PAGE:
March 18, 2014
In New York State, ROBBERY is forcible stealing. A person forcibly steals property and commits robbery when, in the course of committing a larceny, he uses or threatens the immediate use of physical force upon another person for the purpose of:
1) Preventing or overcoming resistance to the taking of property or to the retention thereof immediately after the taking; or
2) Compelling the owner of such property or another person to deliver up the property or to engage in other conduct which aids in the commission of the larceny
There are three degrees of robbery in NY, and all three are felony level offenses; the lowest, Robbery 3rd, is a Class D non-violent Felony (up to 2 1/3 to 7 years in state prison for a first offense); Robbery 2ndis a Class C violent felony (3 ½ to 15 years); and Robbery 1st a Class B violent felony (5 to 25 years).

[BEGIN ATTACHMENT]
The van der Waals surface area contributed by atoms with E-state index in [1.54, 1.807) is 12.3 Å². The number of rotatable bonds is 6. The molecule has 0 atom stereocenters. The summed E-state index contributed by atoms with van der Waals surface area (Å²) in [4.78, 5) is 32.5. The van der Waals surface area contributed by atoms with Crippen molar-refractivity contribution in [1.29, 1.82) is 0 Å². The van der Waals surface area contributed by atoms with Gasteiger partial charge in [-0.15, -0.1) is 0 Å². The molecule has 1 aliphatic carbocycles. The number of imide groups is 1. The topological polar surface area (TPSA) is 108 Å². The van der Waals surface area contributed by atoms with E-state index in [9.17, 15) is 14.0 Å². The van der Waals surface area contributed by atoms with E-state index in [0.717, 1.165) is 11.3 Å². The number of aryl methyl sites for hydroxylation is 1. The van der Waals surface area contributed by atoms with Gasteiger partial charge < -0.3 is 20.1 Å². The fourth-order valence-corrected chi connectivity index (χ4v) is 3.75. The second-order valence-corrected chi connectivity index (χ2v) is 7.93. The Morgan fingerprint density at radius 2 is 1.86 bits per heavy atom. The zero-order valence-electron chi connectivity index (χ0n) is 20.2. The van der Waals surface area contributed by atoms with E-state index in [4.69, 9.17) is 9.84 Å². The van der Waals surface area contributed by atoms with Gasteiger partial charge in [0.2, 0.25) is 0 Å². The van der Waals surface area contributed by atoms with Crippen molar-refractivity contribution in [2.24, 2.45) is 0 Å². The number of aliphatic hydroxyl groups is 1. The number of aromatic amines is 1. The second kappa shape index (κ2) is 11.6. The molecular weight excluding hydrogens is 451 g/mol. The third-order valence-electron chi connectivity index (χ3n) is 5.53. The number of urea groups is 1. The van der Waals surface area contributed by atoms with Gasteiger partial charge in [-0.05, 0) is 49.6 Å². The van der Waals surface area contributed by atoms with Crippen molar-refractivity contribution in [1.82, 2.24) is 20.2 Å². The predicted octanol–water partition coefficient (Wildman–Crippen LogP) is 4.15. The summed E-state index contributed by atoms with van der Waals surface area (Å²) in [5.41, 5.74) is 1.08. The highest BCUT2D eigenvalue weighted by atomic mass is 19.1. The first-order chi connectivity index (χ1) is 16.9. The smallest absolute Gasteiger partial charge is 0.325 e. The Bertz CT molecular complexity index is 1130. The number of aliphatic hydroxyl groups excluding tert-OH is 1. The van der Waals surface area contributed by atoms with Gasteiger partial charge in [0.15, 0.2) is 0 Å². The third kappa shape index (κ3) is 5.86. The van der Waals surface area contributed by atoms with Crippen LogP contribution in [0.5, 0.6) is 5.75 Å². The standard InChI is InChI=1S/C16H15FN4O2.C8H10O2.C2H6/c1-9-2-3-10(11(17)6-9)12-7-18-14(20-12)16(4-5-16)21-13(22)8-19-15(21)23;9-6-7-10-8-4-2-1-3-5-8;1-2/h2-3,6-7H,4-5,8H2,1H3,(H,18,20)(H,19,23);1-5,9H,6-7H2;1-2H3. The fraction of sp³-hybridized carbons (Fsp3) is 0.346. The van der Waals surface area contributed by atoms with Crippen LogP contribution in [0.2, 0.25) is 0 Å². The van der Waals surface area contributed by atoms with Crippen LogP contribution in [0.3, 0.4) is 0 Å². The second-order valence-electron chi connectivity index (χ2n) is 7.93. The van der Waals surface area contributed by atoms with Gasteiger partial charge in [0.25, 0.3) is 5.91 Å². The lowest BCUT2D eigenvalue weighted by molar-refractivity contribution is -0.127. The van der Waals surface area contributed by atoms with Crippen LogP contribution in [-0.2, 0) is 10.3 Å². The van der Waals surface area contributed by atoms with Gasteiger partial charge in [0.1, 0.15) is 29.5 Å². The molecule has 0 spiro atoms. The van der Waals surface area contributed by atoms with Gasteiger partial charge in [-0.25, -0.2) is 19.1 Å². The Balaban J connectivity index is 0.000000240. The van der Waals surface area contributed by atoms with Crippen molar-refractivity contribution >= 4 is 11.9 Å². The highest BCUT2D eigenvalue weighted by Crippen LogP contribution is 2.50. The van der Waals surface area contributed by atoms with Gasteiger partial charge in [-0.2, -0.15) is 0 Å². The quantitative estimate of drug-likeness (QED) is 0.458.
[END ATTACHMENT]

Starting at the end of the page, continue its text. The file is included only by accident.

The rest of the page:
The crux of a robbery charge is that the defendant use or merely threatens the immediate use of physical force. Not actually possessing the weapon that the defendant may have threatened to use is no defense. In fact, the use of a specific weapon need not even be threatened. See People v. Vidal, 231 A.D.2d 655, 648 N.Y.S.2d 109 (2d Dept. 1996), “statement ‘do as I tell you and you won’t get hurt,’ involved threat of ‘immediate use of physical force.’”
And often times the only fact elevating the class D non-violent Robbery 3rd to the more severe class C violent Robbery 2nd is the presence of an accomplice.
Any charge of Robbery is a very serious offense. Should you or someone you know be charged with such an offense, speak with an experienced criminal defense attorney immediately. The criminal defense attorneys at Catalano & Carpenter LLP are here to help.